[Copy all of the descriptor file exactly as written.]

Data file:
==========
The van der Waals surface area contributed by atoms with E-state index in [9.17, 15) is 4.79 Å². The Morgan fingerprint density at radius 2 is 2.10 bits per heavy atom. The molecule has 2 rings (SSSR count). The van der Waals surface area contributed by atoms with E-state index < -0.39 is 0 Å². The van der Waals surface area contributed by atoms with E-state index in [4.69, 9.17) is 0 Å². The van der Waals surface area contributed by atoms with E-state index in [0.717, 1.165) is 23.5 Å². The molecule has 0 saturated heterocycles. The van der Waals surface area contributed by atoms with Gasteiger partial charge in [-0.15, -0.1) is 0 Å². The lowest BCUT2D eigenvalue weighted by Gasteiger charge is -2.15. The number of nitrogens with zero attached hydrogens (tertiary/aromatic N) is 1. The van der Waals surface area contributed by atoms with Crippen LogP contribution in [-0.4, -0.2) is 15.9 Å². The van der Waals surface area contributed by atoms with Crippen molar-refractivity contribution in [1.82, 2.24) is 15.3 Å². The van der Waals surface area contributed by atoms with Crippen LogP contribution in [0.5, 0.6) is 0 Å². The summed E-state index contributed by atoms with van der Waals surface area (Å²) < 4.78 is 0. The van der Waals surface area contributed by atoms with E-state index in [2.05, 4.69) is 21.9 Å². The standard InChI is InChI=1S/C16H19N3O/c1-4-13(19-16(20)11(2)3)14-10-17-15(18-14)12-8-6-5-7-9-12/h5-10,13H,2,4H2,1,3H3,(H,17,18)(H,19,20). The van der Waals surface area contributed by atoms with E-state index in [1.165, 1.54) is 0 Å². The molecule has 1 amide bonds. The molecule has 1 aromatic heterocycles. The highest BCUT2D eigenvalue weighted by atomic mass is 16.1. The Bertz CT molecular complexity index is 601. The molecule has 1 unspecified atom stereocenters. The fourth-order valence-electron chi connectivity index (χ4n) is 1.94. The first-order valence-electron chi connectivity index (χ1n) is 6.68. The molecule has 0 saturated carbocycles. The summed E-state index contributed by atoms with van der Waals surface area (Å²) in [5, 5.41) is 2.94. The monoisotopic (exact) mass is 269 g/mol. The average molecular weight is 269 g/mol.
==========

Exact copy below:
The van der Waals surface area contributed by atoms with E-state index in [9.17, 15) is 4.79 Å². The Morgan fingerprint density at radius 2 is 2.10 bits per heavy atom. The molecule has 2 rings (SSSR count). The van der Waals surface area contributed by atoms with E-state index < -0.39 is 0 Å². The van der Waals surface area contributed by atoms with E-state index in [4.69, 9.17) is 0 Å². The van der Waals surface area contributed by atoms with E-state index in [0.717, 1.165) is 23.5 Å². The molecule has 0 saturated heterocycles. The van der Waals surface area contributed by atoms with Gasteiger partial charge in [-0.15, -0.1) is 0 Å². The lowest BCUT2D eigenvalue weighted by Gasteiger charge is -2.15. The number of nitrogens with zero attached hydrogens (tertiary/aromatic N) is 1. The van der Waals surface area contributed by atoms with Crippen LogP contribution in [-0.4, -0.2) is 15.9 Å². The van der Waals surface area contributed by atoms with Crippen molar-refractivity contribution in [1.82, 2.24) is 15.3 Å². The van der Waals surface area contributed by atoms with Crippen LogP contribution in [0.5, 0.6) is 0 Å². The summed E-state index contributed by atoms with van der Waals surface area (Å²) < 4.78 is 0. The van der Waals surface area contributed by atoms with E-state index in [2.05, 4.69) is 21.9 Å². The standard InChI is InChI=1S/C16H19N3O/c1-4-13(19-16(20)11(2)3)14-10-17-15(18-14)12-8-6-5-7-9-12/h5-10,13H,2,4H2,1,3H3,(H,17,18)(H,19,20). The van der Waals surface area contributed by atoms with E-state index in [1.165, 1.54) is 0 Å². The molecule has 1 amide bonds. The molecule has 1 aromatic heterocycles. The highest BCUT2D eigenvalue weighted by atomic mass is 16.1. The Bertz CT molecular complexity index is 601. The molecule has 1 unspecified atom stereocenters. The fourth-order valence-electron chi connectivity index (χ4n) is 1.94. The first-order valence-electron chi connectivity index (χ1n) is 6.68. The molecule has 0 saturated carbocycles. The summed E-state index contributed by atoms with van der Waals surface area (Å²) in [5, 5.41) is 2.94. The monoisotopic (exact) mass is 269 g/mol. The average molecular weight is 269 g/mol.